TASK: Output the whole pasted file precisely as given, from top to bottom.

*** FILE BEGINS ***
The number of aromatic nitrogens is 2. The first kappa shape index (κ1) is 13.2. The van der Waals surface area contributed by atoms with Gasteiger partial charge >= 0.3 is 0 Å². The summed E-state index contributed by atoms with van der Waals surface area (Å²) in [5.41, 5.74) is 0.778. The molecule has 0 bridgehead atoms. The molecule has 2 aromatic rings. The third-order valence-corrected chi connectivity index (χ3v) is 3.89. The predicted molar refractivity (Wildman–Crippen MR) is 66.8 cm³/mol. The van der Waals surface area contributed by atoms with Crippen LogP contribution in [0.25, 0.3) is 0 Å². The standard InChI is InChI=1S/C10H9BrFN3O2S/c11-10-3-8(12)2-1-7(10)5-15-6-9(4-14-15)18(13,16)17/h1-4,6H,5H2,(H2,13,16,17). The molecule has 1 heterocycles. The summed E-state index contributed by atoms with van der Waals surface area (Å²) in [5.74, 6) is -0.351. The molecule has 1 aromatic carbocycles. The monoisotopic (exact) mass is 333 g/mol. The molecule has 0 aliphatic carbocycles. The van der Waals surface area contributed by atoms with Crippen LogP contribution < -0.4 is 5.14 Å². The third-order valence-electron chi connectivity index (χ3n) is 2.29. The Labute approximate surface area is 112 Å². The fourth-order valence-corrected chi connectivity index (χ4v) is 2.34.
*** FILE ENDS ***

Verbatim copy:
The number of aromatic nitrogens is 2. The first kappa shape index (κ1) is 13.2. The van der Waals surface area contributed by atoms with Gasteiger partial charge >= 0.3 is 0 Å². The summed E-state index contributed by atoms with van der Waals surface area (Å²) in [5.41, 5.74) is 0.778. The molecule has 0 bridgehead atoms. The molecule has 2 aromatic rings. The third-order valence-corrected chi connectivity index (χ3v) is 3.89. The predicted molar refractivity (Wildman–Crippen MR) is 66.8 cm³/mol. The van der Waals surface area contributed by atoms with Crippen LogP contribution in [0.25, 0.3) is 0 Å². The standard InChI is InChI=1S/C10H9BrFN3O2S/c11-10-3-8(12)2-1-7(10)5-15-6-9(4-14-15)18(13,16)17/h1-4,6H,5H2,(H2,13,16,17). The molecule has 1 heterocycles. The summed E-state index contributed by atoms with van der Waals surface area (Å²) in [5.74, 6) is -0.351. The molecule has 1 aromatic carbocycles. The monoisotopic (exact) mass is 333 g/mol. The molecule has 0 aliphatic carbocycles. The van der Waals surface area contributed by atoms with Crippen LogP contribution < -0.4 is 5.14 Å². The third-order valence-electron chi connectivity index (χ3n) is 2.29. The Labute approximate surface area is 112 Å². The fourth-order valence-corrected chi connectivity index (χ4v) is 2.34.